Primary Sources: Le Morte D’Arthur, Book XIII Chapter 7 continued
The big final one-last-party jousting tournament complete (because I guess Galahad and Percivale and Launcelot decline to fight one another and just declare a three-way tie) all the knights go home to Camelot. At supper that night yet another crazy thing happens!
First up, thunderclaps, horribly loud, such that Gawaine and the others all fear that Camelot is collapsing on them. Then, a sunbeam seven times brighter than ever they saw day lights up the room, stunning the knights. And then all the knights start to glow! They look at one another, and marvel at how attractive they all seem, lit up by the holy radiance of the Grail. No one says anything, because it would spoil the mood.
And then, in comes the Grail! It’s under a silk coverlet, which apparently also covers the person carrying it, if it’s not just levitating under its own magical power. As the Grail appears, a miracle occurs and the hall is full of meat and drink, the best stuff, every knight’s personal favorite dish even.
Just like that, it’s gone! All the knights are left there, in the hall, with a big pile of food. And then they all start talking at once, again. I have to say, I would find this scene more impressive if it wasn’t coming on the heels of Galahad’s big entrance earlier this chapter.
Gawaine, once he’s properly drunk, starts shouting about how awesome the Grail is, and how sad he is that he didn’t get to actually see it, because it was under that coverlet. “Tomorrow morning,” he declares, “I will get up and I will ride out and I will go look at the Grail! I don’t care if it takes me all day, or a year, or a year and a day, or even longer than that! I’m going to go, and I won’t come back until I’ve beheld the Grail, and if I never show up again you’ll know it’s because Jesus doesn’t love me enough to show me the Grail.”
All the knights cheer at this, maybe because they’re all also kind of drunk. Most of them follow Gawaine’s lead and swear the same oath, even. All the knights shall ride off and Grail-hunt and never come back!
Arthur thinks this is a terrible idea. He takes Gawaine aside. “Gawaine, nephew, please. You’re breaking my heart. You and I both know that you aren’t Grail material. Launcelot, sure. Galahad, definitely. Pellas the Good, who has been conspicuously absent this Book, maybe because his wife talked him into giving this feast a miss, absolutely. But Sir Gawaine? The same man who fathered like twelve illegitimate children, who gets drunk and throws things, who got frustrated and quit his strange adventure halfway through? Who murdered or conspired to murder several guys I was fond of? You’re not going to make it. And neither are a bunch of those knights out there, the guys you got all fired up. You’ve basically ended the Round Table as a thing, you know that?” Arthur starts to tear up, he’s so upset by this.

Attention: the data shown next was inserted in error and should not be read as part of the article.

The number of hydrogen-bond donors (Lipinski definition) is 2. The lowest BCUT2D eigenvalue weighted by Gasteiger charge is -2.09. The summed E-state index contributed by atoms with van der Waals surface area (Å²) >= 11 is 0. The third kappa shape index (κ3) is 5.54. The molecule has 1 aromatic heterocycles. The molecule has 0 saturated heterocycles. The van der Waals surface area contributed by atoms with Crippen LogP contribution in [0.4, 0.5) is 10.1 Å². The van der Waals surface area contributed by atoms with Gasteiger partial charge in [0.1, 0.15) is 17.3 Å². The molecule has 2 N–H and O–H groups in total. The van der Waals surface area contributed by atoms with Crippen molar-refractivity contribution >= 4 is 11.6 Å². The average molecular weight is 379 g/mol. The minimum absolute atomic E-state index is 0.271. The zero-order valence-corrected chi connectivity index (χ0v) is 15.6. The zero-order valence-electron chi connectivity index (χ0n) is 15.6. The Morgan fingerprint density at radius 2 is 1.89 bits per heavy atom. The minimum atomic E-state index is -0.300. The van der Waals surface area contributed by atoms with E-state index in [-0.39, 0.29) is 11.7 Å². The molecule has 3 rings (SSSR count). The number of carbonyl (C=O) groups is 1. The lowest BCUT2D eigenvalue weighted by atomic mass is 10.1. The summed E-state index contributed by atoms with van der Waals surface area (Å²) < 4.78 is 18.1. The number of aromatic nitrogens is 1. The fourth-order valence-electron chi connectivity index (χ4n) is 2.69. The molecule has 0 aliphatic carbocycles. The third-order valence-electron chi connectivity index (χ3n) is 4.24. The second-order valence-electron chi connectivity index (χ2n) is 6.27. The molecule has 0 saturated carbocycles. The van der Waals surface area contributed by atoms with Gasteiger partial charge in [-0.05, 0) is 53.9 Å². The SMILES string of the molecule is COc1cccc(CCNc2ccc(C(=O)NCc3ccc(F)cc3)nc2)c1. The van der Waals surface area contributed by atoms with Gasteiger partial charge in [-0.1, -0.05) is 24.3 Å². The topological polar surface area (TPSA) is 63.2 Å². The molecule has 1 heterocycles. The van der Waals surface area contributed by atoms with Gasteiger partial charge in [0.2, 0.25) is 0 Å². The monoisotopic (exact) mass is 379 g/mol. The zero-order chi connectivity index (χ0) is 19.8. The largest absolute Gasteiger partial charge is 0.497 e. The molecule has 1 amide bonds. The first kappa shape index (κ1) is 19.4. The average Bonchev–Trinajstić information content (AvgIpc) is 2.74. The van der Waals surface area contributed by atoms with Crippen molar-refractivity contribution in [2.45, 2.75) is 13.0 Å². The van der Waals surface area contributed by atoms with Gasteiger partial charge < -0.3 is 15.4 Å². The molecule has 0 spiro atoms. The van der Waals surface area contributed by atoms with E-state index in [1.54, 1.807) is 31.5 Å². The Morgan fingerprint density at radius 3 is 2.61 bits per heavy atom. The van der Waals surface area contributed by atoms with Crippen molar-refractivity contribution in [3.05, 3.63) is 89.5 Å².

Launcelot tries to cheer him up. “Sire, sire, listen. Are we pretty much all going to die, alone in distant lands? Yes. Will basically none of us ever come back? Again, yes. But we’re Knights of the Round Table! This is what we do! It’s our thing. We ride off to die, and we love it!”
“You’re a good man, Launcelot,” says Arthur. “I’m going to miss you, you know?”
“I know.” And they manfully embrace.
But who gets locked out of that manful embrace? Guenever! She just got Launcelot back, and now apparently he’s going off again. “You’re the king!” she snaps at Arthur. “Can’t you order him to stay?” But of course Arthur won’t.
I’d imagine the Grail can do pretty much whatever it wants.
Of course, that does screw up the entire point of looking for it.
I must admit, though, that I would not have put catering on the list of its accomplishments. But I suppose that’s a bit foolish of me. I suppose God wanted to send a Sign of His Puissance, and thought it might be nice to make it fun for everyone involved instead of the usual three-headed calf or whatever.
It’s kind of cool, actually.
In the first few books of Le Morte D’Arthur, up until his marriage to Guenever, Malory describes Arthur throwing a lot of nice parties, and of the few characters he mentions by name and remembers to give the mostly correct name each time, Sir Kay, Sir Griftlet, and Sir Lucas, Arthur’s caterers. In Book VI, after a bunch of knights are released from a dungeon, Sir Kay cooks like twenty pounds of sausage per person, to feed them. Malory thought more about catering than he did about most non-jousting topics, is what I’m saying.
Well, it’s kind of neat to see what passed for an “awesome feast” back in the day.